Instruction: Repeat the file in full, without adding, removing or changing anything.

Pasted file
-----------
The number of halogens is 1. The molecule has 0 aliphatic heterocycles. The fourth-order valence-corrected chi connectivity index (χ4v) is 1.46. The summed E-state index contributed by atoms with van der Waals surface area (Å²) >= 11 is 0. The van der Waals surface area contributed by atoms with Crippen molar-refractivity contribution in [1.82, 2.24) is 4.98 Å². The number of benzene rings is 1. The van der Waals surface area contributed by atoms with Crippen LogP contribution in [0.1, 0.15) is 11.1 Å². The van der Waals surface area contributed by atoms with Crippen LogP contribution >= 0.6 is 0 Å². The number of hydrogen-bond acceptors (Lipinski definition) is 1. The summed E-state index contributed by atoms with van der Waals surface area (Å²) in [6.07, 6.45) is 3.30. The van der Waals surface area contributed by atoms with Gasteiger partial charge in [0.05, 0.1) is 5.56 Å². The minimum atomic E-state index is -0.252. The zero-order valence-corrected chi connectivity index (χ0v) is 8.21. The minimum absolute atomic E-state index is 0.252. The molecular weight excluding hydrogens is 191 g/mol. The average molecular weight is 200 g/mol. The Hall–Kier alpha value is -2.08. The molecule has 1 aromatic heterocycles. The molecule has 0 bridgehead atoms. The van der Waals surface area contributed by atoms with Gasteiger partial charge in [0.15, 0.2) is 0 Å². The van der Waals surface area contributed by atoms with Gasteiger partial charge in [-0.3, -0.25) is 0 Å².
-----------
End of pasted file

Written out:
The number of halogens is 1. The molecule has 0 aliphatic heterocycles. The fourth-order valence-corrected chi connectivity index (χ4v) is 1.46. The summed E-state index contributed by atoms with van der Waals surface area (Å²) >= 11 is 0. The van der Waals surface area contributed by atoms with Crippen molar-refractivity contribution in [1.82, 2.24) is 4.98 Å². The number of benzene rings is 1. The van der Waals surface area contributed by atoms with Crippen LogP contribution in [0.1, 0.15) is 11.1 Å². The van der Waals surface area contributed by atoms with Crippen LogP contribution >= 0.6 is 0 Å². The number of hydrogen-bond acceptors (Lipinski definition) is 1. The summed E-state index contributed by atoms with van der Waals surface area (Å²) in [6.07, 6.45) is 3.30. The van der Waals surface area contributed by atoms with Gasteiger partial charge in [0.05, 0.1) is 5.56 Å². The minimum atomic E-state index is -0.252. The zero-order valence-corrected chi connectivity index (χ0v) is 8.21. The minimum absolute atomic E-state index is 0.252. The molecular weight excluding hydrogens is 191 g/mol. The average molecular weight is 200 g/mol. The Hall–Kier alpha value is -2.08. The molecule has 1 aromatic heterocycles. The molecule has 0 bridgehead atoms. The van der Waals surface area contributed by atoms with Gasteiger partial charge in [0.15, 0.2) is 0 Å². The van der Waals surface area contributed by atoms with Gasteiger partial charge in [-0.3, -0.25) is 0 Å².